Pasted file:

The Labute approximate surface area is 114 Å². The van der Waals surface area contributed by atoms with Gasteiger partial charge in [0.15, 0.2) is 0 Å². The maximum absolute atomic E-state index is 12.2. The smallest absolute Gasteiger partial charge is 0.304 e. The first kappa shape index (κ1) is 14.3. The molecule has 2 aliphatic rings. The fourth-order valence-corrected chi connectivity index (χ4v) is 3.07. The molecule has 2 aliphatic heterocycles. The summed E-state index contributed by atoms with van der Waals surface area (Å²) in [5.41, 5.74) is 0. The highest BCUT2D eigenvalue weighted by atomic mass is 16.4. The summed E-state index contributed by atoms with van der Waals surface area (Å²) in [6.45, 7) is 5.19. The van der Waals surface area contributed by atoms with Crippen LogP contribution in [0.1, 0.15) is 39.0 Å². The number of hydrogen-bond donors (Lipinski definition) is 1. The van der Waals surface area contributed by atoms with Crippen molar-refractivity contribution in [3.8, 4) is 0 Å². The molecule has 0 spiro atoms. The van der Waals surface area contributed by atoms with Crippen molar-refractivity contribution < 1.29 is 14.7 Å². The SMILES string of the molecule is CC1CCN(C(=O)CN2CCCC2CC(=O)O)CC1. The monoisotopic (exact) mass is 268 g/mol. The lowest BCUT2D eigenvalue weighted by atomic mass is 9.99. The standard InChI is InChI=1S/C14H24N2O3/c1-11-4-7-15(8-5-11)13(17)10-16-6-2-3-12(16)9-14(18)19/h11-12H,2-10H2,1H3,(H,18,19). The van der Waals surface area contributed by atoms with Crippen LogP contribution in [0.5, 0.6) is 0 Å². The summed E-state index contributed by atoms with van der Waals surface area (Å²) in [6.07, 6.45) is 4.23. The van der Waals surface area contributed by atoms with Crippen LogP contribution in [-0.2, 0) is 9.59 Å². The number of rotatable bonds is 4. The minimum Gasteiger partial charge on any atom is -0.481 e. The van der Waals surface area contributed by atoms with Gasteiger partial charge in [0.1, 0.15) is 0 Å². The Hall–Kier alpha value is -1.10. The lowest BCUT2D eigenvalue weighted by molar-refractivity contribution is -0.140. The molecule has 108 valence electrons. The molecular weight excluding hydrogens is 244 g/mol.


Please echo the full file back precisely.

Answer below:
The Labute approximate surface area is 114 Å². The van der Waals surface area contributed by atoms with Gasteiger partial charge in [0.15, 0.2) is 0 Å². The maximum absolute atomic E-state index is 12.2. The smallest absolute Gasteiger partial charge is 0.304 e. The first kappa shape index (κ1) is 14.3. The molecule has 2 aliphatic rings. The fourth-order valence-corrected chi connectivity index (χ4v) is 3.07. The molecule has 2 aliphatic heterocycles. The summed E-state index contributed by atoms with van der Waals surface area (Å²) in [5.41, 5.74) is 0. The highest BCUT2D eigenvalue weighted by atomic mass is 16.4. The summed E-state index contributed by atoms with van der Waals surface area (Å²) in [6.45, 7) is 5.19. The van der Waals surface area contributed by atoms with Crippen LogP contribution in [0.1, 0.15) is 39.0 Å². The number of hydrogen-bond donors (Lipinski definition) is 1. The van der Waals surface area contributed by atoms with Crippen molar-refractivity contribution in [3.8, 4) is 0 Å². The molecule has 0 spiro atoms. The van der Waals surface area contributed by atoms with Crippen molar-refractivity contribution < 1.29 is 14.7 Å². The SMILES string of the molecule is CC1CCN(C(=O)CN2CCCC2CC(=O)O)CC1. The monoisotopic (exact) mass is 268 g/mol. The lowest BCUT2D eigenvalue weighted by atomic mass is 9.99. The standard InChI is InChI=1S/C14H24N2O3/c1-11-4-7-15(8-5-11)13(17)10-16-6-2-3-12(16)9-14(18)19/h11-12H,2-10H2,1H3,(H,18,19). The van der Waals surface area contributed by atoms with Crippen LogP contribution in [0.5, 0.6) is 0 Å². The summed E-state index contributed by atoms with van der Waals surface area (Å²) in [6.07, 6.45) is 4.23. The van der Waals surface area contributed by atoms with Crippen LogP contribution in [-0.2, 0) is 9.59 Å². The number of rotatable bonds is 4. The minimum Gasteiger partial charge on any atom is -0.481 e. The van der Waals surface area contributed by atoms with Gasteiger partial charge in [0.1, 0.15) is 0 Å². The Hall–Kier alpha value is -1.10. The lowest BCUT2D eigenvalue weighted by molar-refractivity contribution is -0.140. The molecule has 108 valence electrons. The molecular weight excluding hydrogens is 244 g/mol.